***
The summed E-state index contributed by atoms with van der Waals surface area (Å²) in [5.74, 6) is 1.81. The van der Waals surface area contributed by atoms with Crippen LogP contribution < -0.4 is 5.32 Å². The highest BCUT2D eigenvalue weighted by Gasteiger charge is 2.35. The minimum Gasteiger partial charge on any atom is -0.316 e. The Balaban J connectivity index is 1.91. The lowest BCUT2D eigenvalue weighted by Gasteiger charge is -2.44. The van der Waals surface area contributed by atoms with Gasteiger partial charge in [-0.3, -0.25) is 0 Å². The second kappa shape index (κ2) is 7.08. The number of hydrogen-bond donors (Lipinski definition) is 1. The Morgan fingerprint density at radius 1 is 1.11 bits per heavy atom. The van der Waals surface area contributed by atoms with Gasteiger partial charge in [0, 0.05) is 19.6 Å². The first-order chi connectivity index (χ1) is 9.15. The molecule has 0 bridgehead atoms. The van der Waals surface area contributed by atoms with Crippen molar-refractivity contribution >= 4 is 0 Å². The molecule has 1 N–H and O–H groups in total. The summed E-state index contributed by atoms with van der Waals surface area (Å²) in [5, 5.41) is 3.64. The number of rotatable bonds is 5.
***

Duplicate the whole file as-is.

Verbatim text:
The summed E-state index contributed by atoms with van der Waals surface area (Å²) in [5.74, 6) is 1.81. The van der Waals surface area contributed by atoms with Crippen LogP contribution < -0.4 is 5.32 Å². The highest BCUT2D eigenvalue weighted by Gasteiger charge is 2.35. The minimum Gasteiger partial charge on any atom is -0.316 e. The Balaban J connectivity index is 1.91. The lowest BCUT2D eigenvalue weighted by Gasteiger charge is -2.44. The van der Waals surface area contributed by atoms with Gasteiger partial charge in [-0.3, -0.25) is 0 Å². The second kappa shape index (κ2) is 7.08. The number of hydrogen-bond donors (Lipinski definition) is 1. The Morgan fingerprint density at radius 1 is 1.11 bits per heavy atom. The van der Waals surface area contributed by atoms with Gasteiger partial charge in [0, 0.05) is 19.6 Å². The first-order chi connectivity index (χ1) is 9.15. The molecule has 0 bridgehead atoms. The van der Waals surface area contributed by atoms with Crippen molar-refractivity contribution >= 4 is 0 Å². The molecule has 1 N–H and O–H groups in total. The summed E-state index contributed by atoms with van der Waals surface area (Å²) in [5, 5.41) is 3.64. The number of rotatable bonds is 5.